Feds: NC has made 'significant strides' in food stamps backlog - Local news, weather, sports Savannah | WSAV On Your Side

Feds: NC has made 'significant strides' in food stamps backlog

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RALEIGH, N.C. - A federal administrator said North Carolina has “made significant strides” in providing services to families in need of food stamps, according to a letter dated April 15.

The letter, from Regional Administrator Robin Bailey Jr. with the U.S. Department of Agriculture in Atlanta, is addressed to Dr. Aldona Wos, secretary of the North Carolina Department of Health and Human Services.

In the letter, Bailey said the Food and Nutrition Service had reviewed the state’s reports and said DHHS “has met the requirement to reduce its backlog.”

The letter said the federal government would continue to monitor the state’s progress and that the state needed to provide weekly reports on its progress.

The issue had been a key one for North Carolina, where DHHS had struggled to provide services to North Carolinians in need.

In February, Wos told a General Assembly oversight committee that North Carolina had met a deadline to eliminate a large backlog of delayed food stamp applications that threatened the loss of funds to administer the program. But that claim would be reviewed by federal officials.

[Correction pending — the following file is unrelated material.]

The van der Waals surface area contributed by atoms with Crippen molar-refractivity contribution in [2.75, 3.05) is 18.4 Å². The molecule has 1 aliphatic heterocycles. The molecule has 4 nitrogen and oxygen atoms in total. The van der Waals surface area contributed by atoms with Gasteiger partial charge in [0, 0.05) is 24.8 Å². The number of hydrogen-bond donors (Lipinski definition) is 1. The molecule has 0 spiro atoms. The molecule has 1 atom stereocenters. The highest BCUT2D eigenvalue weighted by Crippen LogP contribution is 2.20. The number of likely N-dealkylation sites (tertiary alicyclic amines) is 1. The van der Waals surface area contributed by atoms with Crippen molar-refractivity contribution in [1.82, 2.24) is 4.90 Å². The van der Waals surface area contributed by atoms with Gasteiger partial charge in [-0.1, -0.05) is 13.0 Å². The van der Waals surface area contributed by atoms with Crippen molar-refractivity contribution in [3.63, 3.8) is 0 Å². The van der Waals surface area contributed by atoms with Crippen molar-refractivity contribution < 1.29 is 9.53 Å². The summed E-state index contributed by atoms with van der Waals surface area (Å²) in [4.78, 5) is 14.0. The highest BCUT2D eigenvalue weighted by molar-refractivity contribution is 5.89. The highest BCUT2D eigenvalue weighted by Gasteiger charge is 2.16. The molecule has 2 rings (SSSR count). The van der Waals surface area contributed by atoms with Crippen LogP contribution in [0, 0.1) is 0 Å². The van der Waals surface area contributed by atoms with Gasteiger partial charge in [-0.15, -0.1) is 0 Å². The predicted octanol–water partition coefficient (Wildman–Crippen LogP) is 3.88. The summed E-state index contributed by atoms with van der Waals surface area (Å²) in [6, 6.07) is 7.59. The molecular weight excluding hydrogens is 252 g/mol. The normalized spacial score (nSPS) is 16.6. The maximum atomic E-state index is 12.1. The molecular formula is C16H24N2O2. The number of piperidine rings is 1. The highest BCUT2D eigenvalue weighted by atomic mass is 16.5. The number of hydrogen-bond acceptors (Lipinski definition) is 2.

Wos, at the time, told legislators that county social services offices, state workers and volunteers worked long hours to process more than 20,000 applications and renewals by this week's deadline.

The U.S. Department of Agriculture told DHHS in late January that it needed to complete all backlogged benefits applications of more than 90 days by Monday or face the loss of $88 million in federal funding the state receives annually to manage the Supplemental Nutrition Assistance Program.

"We have successfully achieved our first milestone with the USDA," Wos told a legislative oversight committee, adding that "DHHS has worked tirelessly and took unprecedented steps to get the job done."

"Our staff worked every day to reduce that massive backlog," Wos said. The USDA also told the state to complete backlogged applications subject to expedited processing.

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